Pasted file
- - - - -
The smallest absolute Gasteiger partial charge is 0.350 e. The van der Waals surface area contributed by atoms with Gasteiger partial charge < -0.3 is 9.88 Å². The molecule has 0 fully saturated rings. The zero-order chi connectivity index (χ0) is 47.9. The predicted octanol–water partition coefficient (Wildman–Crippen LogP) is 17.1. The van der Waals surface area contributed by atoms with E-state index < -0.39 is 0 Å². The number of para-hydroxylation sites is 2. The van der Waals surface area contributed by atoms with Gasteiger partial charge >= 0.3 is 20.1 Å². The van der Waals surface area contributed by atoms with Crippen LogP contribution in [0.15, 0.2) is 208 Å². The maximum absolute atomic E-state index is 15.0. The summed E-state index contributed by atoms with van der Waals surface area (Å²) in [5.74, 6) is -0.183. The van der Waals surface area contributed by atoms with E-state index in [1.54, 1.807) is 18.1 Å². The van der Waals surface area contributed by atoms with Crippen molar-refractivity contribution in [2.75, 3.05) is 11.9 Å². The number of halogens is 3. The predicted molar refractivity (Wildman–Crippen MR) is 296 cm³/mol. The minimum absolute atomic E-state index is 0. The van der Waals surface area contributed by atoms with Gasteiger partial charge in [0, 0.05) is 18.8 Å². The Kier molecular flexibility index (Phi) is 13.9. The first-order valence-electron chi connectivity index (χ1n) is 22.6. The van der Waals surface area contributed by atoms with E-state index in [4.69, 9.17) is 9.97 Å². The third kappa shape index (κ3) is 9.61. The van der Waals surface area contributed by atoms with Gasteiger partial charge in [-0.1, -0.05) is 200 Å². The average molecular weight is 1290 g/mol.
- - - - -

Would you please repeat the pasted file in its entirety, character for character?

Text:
The smallest absolute Gasteiger partial charge is 0.350 e. The van der Waals surface area contributed by atoms with Gasteiger partial charge < -0.3 is 9.88 Å². The molecule has 0 fully saturated rings. The zero-order chi connectivity index (χ0) is 47.9. The predicted octanol–water partition coefficient (Wildman–Crippen LogP) is 17.1. The van der Waals surface area contributed by atoms with E-state index < -0.39 is 0 Å². The number of para-hydroxylation sites is 2. The van der Waals surface area contributed by atoms with Gasteiger partial charge >= 0.3 is 20.1 Å². The van der Waals surface area contributed by atoms with Crippen LogP contribution in [0.15, 0.2) is 208 Å². The maximum absolute atomic E-state index is 15.0. The summed E-state index contributed by atoms with van der Waals surface area (Å²) in [5.74, 6) is -0.183. The van der Waals surface area contributed by atoms with E-state index in [1.54, 1.807) is 18.1 Å². The van der Waals surface area contributed by atoms with Crippen molar-refractivity contribution in [2.75, 3.05) is 11.9 Å². The number of halogens is 3. The predicted molar refractivity (Wildman–Crippen MR) is 296 cm³/mol. The minimum absolute atomic E-state index is 0. The van der Waals surface area contributed by atoms with Gasteiger partial charge in [0, 0.05) is 18.8 Å². The Kier molecular flexibility index (Phi) is 13.9. The first-order valence-electron chi connectivity index (χ1n) is 22.6. The van der Waals surface area contributed by atoms with E-state index in [4.69, 9.17) is 9.97 Å². The third kappa shape index (κ3) is 9.61. The van der Waals surface area contributed by atoms with Gasteiger partial charge in [-0.1, -0.05) is 200 Å². The average molecular weight is 1290 g/mol.